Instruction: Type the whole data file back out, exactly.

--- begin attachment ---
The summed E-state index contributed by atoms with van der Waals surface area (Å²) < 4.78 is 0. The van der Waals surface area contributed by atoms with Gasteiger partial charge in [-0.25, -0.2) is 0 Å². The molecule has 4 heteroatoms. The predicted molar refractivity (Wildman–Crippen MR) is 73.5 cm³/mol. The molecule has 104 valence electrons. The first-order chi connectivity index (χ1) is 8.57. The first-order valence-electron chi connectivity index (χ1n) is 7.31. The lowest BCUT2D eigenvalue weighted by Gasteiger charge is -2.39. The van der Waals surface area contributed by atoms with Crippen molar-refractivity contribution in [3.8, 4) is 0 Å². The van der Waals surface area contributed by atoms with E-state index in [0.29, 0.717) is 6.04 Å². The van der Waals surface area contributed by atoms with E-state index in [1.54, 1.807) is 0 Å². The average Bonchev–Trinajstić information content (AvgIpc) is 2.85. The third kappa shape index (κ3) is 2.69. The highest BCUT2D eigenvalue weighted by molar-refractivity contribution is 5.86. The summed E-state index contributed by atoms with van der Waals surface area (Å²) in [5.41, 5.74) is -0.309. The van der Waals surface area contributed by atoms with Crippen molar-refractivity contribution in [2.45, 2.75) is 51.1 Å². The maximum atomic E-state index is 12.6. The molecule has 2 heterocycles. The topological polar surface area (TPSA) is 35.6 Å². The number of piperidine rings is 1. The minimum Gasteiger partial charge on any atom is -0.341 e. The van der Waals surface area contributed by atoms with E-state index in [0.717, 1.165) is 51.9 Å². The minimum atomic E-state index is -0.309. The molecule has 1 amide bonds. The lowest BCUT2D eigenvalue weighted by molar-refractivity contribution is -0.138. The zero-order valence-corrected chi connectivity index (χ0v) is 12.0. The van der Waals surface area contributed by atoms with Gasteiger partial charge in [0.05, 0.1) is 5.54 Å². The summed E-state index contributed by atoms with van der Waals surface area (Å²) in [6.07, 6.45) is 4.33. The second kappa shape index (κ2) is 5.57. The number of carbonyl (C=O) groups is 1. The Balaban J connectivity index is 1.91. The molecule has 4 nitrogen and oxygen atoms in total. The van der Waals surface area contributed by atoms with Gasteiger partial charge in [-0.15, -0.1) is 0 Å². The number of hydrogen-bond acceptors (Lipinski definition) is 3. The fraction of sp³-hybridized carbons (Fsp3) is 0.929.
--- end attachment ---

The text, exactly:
The summed E-state index contributed by atoms with van der Waals surface area (Å²) < 4.78 is 0. The van der Waals surface area contributed by atoms with Gasteiger partial charge in [-0.25, -0.2) is 0 Å². The molecule has 4 heteroatoms. The predicted molar refractivity (Wildman–Crippen MR) is 73.5 cm³/mol. The molecule has 104 valence electrons. The first-order chi connectivity index (χ1) is 8.57. The first-order valence-electron chi connectivity index (χ1n) is 7.31. The lowest BCUT2D eigenvalue weighted by Gasteiger charge is -2.39. The van der Waals surface area contributed by atoms with Crippen molar-refractivity contribution in [3.8, 4) is 0 Å². The van der Waals surface area contributed by atoms with E-state index in [0.29, 0.717) is 6.04 Å². The van der Waals surface area contributed by atoms with E-state index in [1.54, 1.807) is 0 Å². The average Bonchev–Trinajstić information content (AvgIpc) is 2.85. The third kappa shape index (κ3) is 2.69. The highest BCUT2D eigenvalue weighted by molar-refractivity contribution is 5.86. The summed E-state index contributed by atoms with van der Waals surface area (Å²) in [5.41, 5.74) is -0.309. The van der Waals surface area contributed by atoms with Crippen molar-refractivity contribution in [2.45, 2.75) is 51.1 Å². The maximum atomic E-state index is 12.6. The molecule has 2 heterocycles. The topological polar surface area (TPSA) is 35.6 Å². The number of piperidine rings is 1. The minimum Gasteiger partial charge on any atom is -0.341 e. The van der Waals surface area contributed by atoms with E-state index in [0.717, 1.165) is 51.9 Å². The minimum atomic E-state index is -0.309. The molecule has 1 amide bonds. The lowest BCUT2D eigenvalue weighted by molar-refractivity contribution is -0.138. The zero-order valence-corrected chi connectivity index (χ0v) is 12.0. The van der Waals surface area contributed by atoms with Gasteiger partial charge in [0.05, 0.1) is 5.54 Å². The summed E-state index contributed by atoms with van der Waals surface area (Å²) in [6.07, 6.45) is 4.33. The second kappa shape index (κ2) is 5.57. The number of carbonyl (C=O) groups is 1. The Balaban J connectivity index is 1.91. The molecule has 4 nitrogen and oxygen atoms in total. The van der Waals surface area contributed by atoms with Gasteiger partial charge in [-0.15, -0.1) is 0 Å². The number of hydrogen-bond acceptors (Lipinski definition) is 3. The fraction of sp³-hybridized carbons (Fsp3) is 0.929.